VCU board of visitors considers next year’s budget proposals

The VCU Board of Visitors, senior vice president and chief financial officer Karol Gray, met on Friday to discuss next year's budget and state funding for the university. Photo by Enza Marcy

Katie Hollowell, Contributing Writer

Three proposals for next year’s university budget created by Gov. Ralph Northam, the state Senate and the House of Delegates were outlined at VCU’s board of visitors meeting on Friday, showing a range of potential outcomes regarding tuition increases and new state funding.

Northam’s proposal does not include new state funding or salary increases for the university. 

“The governor’s proposal is really not one that makes anyone happy,” said VCU senior vice president and chief financial officer Karol Gray.

The House proposal includes new state funding of $17.3 million, a renewed tuition freeze into 2021 and a salary increase of 1% with a 1% bonus mandated by the state at VCU’s cost. 

Last year, the board of visitors voted to freeze tuition for the 2019-20 academic school year for the first time in 20 years after the General Assembly allocated money in the budget to freeze tuition across the state.

The state Senate proposal would grant $5.7 million in new state funds, a 3% salary increase in 2022 and no renewed freeze on tuition. 

“We are receiving the highest proportion of state support among our peer institutions,” Gray said, referencing a calculation from House Appropriations Committee fiscal analyst Anthony Maggio. 

Gray said Maggio’s calculation is based on a six-year plan from Virginia state schools that uses the same methodology used by the House to calculate the support that each institution should receive. 

“This is a great thing,” Gray said. “It kind of resolves the issues of the lack of state support that higher education took before the recession, this kind of recovery of funds that we lost because of the declining state revenues.”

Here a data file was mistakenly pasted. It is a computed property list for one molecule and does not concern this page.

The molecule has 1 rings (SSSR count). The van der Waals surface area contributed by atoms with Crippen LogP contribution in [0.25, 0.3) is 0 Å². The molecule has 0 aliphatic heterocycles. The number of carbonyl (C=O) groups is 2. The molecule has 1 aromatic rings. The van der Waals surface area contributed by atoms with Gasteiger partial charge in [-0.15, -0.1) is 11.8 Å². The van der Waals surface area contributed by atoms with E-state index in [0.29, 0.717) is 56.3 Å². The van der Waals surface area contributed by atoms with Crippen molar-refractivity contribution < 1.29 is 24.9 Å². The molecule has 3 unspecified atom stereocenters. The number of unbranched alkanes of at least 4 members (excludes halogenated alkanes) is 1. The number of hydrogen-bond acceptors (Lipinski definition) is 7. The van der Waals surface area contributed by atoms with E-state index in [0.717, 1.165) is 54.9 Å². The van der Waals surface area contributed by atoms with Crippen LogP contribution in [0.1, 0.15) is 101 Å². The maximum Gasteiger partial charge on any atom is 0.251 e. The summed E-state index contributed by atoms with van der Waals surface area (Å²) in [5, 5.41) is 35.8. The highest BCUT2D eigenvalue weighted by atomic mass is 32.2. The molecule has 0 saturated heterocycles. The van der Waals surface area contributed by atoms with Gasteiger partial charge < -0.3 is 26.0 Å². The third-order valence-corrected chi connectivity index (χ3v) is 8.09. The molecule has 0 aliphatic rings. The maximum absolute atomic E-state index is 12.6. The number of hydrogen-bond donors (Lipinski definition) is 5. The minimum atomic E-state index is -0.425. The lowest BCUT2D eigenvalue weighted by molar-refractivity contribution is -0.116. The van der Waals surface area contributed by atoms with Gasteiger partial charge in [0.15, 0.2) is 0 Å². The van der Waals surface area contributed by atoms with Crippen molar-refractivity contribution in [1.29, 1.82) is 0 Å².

Allocating cuts

Gail Hackett, VCU provost and vice president for academic affairs, said schools within the university that did not achieve their objectives and admission goals for the 2019-20 academic year will receive cuts next year and need to focus on the following:

  • Growing enrollment 
  • Attracting out-of-state applicants 
  • Putting a freeze on hiring 
  • Adjusting course sizes
  • Eliminating classes

Each school had to submit a plan for how they would cover their cuts and submit it for review. The schools that will receive cuts weren’t named at the meeting, but Hackett said her office is continuously following up with leaders from each on issues like student retention.

Hackett says VCU is using disaggregated data to zero in on schools with the highest retention issues.

Community engagement

University spokesperson Pam Lepley spoke at the board meeting about the future of VCU’s brand. She outlined four “brand messaging pillars” for the university’s new recruitment ads: authentically diverse, intimately urban, academically rigorous and health centric. 

VCU is committing part of its digital advertising to recruiting potential students during the period from when they start thinking about college to when they begin applying. Another goal is to promote current students’ success in order to position VCU against the nation’s elite universities.

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